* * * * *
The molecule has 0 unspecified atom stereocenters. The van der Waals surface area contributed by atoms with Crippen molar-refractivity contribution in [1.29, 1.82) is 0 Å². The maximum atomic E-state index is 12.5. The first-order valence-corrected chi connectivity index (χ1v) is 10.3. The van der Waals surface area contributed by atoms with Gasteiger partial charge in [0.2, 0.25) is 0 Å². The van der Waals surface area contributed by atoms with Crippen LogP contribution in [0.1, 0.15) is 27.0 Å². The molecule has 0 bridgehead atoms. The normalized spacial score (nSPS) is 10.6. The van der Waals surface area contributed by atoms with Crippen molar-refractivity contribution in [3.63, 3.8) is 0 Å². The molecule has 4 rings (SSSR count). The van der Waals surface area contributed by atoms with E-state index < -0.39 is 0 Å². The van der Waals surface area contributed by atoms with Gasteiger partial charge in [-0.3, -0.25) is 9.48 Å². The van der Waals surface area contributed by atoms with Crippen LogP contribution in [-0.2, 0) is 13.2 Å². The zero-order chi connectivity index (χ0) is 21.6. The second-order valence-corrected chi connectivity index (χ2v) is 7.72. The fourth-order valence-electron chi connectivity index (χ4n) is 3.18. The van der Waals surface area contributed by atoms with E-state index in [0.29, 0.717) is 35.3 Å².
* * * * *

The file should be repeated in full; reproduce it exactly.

The molecule has 0 unspecified atom stereocenters. The van der Waals surface area contributed by atoms with Crippen molar-refractivity contribution in [1.29, 1.82) is 0 Å². The maximum atomic E-state index is 12.5. The first-order valence-corrected chi connectivity index (χ1v) is 10.3. The van der Waals surface area contributed by atoms with Gasteiger partial charge in [0.2, 0.25) is 0 Å². The van der Waals surface area contributed by atoms with Crippen LogP contribution in [0.1, 0.15) is 27.0 Å². The molecule has 0 bridgehead atoms. The normalized spacial score (nSPS) is 10.6. The van der Waals surface area contributed by atoms with Crippen molar-refractivity contribution in [3.63, 3.8) is 0 Å². The molecule has 4 rings (SSSR count). The van der Waals surface area contributed by atoms with E-state index < -0.39 is 0 Å². The van der Waals surface area contributed by atoms with Gasteiger partial charge in [-0.3, -0.25) is 9.48 Å². The van der Waals surface area contributed by atoms with Crippen LogP contribution in [-0.2, 0) is 13.2 Å². The zero-order chi connectivity index (χ0) is 21.6. The second-order valence-corrected chi connectivity index (χ2v) is 7.72. The fourth-order valence-electron chi connectivity index (χ4n) is 3.18. The van der Waals surface area contributed by atoms with E-state index in [0.29, 0.717) is 35.3 Å².